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Felix Adamo/ The CalifornianThe Martinez survived a brush with carbon monoxide poisoning. From left are, Elena Martinez, Micaela Martinez, Guadlupe Ramirez, and Maria Martinez.

The Martinez family survived a brush with carbon monoxide poisoning. From left are, Elena Martinez, Micaela Martinez, Guadlupe Ramirez and Maria Martinez.

An Arvin family survived a brush with a silent killer last week.

Micaela Martinez, who lives with her four children and a granddaughter, said their house was hot when the family awoke at 5 a.m. on Jan. 11 to her 3-year-old granddaughter crying. They'd accidently left a wall heater on overnight and the women in the family felt dizzy, desperate and anxious.

Several members of the family went to San Joaquin Community Hospital and Micaela and her 14-year-old daughter were treated at Bakersfield Memorial Hospital in hyperbaric oxygen chambers to increase the oxygen in their bodies.

The culprit behind their illness: carbon monoxide.

"We feel lucky that we're alive because carbon monoxide is nothing that is a joke," said Carlos Martinez, Micaela's 23-year-old son. "Luckily my niece woke us up. We thank her and thank God for waking her up."

More than 500 people die from unintentional carbon monoxide poisoning annually, according to the Centers for Disease Control and Prevention. The odorless gas comes from burning fossil fuels, including oils, gas and wood, said Greg Powell, Kern County Fire Department engineer.

In California, the Carbon Monoxide Poisoning Prevention Act required owners of single-family homes that have an attached garage, fireplace or a fossil fuel source to install a carbon monoxide detector by July 1, 2011. The law went into effect for leased or rented multi-family units, including apartments, on Jan. 1 of this year, according to CAL Fire.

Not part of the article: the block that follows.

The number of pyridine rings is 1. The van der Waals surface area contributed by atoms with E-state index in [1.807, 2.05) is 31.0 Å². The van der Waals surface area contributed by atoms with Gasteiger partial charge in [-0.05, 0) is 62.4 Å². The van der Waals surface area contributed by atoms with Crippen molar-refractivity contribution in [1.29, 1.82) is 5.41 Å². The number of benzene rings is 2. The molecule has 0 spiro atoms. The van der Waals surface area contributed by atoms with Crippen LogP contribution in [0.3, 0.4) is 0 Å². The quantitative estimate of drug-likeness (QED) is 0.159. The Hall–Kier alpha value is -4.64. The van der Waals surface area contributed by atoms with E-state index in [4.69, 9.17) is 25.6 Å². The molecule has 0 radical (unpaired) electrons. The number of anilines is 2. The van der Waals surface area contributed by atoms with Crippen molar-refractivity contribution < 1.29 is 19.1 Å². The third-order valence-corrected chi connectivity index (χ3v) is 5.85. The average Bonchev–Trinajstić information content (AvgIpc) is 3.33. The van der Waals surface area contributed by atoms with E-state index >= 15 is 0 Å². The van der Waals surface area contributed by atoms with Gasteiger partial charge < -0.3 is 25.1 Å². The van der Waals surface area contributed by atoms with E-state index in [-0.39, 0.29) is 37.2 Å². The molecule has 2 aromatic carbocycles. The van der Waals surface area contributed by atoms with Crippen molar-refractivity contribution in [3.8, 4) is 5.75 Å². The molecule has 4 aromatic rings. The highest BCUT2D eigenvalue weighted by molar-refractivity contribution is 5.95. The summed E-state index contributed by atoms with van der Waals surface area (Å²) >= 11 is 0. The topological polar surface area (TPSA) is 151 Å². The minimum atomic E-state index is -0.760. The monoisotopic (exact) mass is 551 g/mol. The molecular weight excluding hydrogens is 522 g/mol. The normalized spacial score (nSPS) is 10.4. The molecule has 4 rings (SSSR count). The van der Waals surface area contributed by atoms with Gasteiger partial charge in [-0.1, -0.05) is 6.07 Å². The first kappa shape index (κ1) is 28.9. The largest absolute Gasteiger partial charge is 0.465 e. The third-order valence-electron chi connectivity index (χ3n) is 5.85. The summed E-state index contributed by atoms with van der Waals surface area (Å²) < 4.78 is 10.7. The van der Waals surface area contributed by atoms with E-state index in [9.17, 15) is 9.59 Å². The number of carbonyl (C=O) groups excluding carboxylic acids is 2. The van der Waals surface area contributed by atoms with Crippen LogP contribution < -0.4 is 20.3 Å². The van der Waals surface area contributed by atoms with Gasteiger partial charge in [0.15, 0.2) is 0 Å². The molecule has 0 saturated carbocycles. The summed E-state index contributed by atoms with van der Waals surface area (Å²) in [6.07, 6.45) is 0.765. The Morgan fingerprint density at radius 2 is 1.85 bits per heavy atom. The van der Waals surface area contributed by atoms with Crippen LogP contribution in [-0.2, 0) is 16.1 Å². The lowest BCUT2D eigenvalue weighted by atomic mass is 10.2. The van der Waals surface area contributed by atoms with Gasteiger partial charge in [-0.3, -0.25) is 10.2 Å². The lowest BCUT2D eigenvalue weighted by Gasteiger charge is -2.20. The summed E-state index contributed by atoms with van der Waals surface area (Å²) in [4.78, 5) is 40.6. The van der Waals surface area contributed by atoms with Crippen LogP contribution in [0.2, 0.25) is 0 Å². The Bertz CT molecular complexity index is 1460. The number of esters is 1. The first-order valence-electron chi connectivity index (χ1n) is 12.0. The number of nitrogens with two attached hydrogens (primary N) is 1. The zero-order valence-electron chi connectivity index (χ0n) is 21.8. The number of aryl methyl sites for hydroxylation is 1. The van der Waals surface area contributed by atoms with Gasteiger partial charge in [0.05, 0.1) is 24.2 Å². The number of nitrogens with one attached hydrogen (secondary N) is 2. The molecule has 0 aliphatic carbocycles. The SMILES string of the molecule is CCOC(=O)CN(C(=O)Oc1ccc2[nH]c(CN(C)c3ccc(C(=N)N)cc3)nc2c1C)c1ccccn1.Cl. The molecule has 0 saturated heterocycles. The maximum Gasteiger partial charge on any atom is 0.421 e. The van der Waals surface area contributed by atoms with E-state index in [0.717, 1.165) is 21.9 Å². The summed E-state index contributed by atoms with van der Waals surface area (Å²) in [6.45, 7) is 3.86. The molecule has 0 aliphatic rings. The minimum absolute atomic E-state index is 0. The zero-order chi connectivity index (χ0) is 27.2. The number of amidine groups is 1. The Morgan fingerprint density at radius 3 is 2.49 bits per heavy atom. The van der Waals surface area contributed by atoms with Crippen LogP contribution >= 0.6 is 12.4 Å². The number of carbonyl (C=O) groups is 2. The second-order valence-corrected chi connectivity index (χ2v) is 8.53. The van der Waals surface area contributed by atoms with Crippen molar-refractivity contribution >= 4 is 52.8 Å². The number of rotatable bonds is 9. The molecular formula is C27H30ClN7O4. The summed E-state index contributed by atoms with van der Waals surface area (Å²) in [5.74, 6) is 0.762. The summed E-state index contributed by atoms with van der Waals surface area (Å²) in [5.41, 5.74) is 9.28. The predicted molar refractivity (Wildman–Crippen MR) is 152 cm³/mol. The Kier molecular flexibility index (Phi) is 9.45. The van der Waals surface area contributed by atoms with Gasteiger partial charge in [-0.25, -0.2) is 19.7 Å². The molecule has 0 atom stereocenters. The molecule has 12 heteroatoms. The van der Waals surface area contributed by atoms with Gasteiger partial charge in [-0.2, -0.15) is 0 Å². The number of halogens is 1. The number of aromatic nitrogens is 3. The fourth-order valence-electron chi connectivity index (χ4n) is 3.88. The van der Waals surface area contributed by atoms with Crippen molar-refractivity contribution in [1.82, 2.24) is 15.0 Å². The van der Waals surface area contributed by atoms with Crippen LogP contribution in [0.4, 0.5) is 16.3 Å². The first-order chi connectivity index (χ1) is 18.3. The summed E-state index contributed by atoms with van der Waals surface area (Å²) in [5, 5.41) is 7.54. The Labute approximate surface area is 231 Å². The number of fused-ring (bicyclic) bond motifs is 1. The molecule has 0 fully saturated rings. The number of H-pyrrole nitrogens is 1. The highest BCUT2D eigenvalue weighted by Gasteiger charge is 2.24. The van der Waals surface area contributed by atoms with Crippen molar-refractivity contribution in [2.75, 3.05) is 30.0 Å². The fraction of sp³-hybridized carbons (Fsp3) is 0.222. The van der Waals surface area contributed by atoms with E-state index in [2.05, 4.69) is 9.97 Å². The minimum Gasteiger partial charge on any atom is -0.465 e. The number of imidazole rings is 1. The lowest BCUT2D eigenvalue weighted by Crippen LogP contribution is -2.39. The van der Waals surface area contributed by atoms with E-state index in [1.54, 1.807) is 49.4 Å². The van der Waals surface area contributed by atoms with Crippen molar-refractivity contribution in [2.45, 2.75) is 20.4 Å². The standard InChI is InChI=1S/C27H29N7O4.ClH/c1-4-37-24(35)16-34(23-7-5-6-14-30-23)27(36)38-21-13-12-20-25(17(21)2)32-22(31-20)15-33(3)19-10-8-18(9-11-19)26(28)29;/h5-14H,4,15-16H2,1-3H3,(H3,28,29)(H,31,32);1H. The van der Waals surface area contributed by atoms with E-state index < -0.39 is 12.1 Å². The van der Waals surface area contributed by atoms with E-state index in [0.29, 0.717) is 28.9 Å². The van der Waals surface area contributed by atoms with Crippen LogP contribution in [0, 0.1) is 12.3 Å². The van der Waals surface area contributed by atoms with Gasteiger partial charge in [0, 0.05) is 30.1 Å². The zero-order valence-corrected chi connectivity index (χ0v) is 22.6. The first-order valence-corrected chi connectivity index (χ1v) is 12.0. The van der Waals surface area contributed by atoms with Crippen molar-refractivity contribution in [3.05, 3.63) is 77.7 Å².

Jameson Shepherd, office manager for property management company eHomes of Bakersfield, said his office had carbon monoxide detectors installed in all properties "well over a year" ago. It also checks to make sure the detector is still in place whenever it inspects a property.

"As a landlord, we have to provide a safe place to live and I think (carbon monoxide detectors are) just an extra step to make sure that happens," Shepherd said.

In addition to providing a safe living space, the devices also protect the landlord from liability.

"You don't wanna be that one place that didn't go through (with the detectors) and didn't even think about it and to have something horrible (happen). I think it just protects everybody a little better," Shepherd said.

Micaela said her family had lived in its rental home for eight years but did not have a carbon monoxide detector.

After the incident, Pacific Gas and Electric Co. told them the carbon monoxide problem came from the heater, Micaela said. The landlord brought the family a carbon monoxide detector the next day, according to Micaela. And Carlos said the landlord may be replacing their heater as well.

"Now that we have the carbon monoxide detector, hopefully this won't happen again," Carlos said.

Homeowners can protect themselves by having their heating system maintained by a professional company, said Mark Anthony, supervising technician at American Dream Services, a heating and air conditioning company.

They should also replace the batteries in their carbon monoxide detector regulary. Anthony said his trick to remembering that advice is to change the batteries in his detector when the daylight savings time change happens.

-- Californian staff writer John Cox contributed to this story.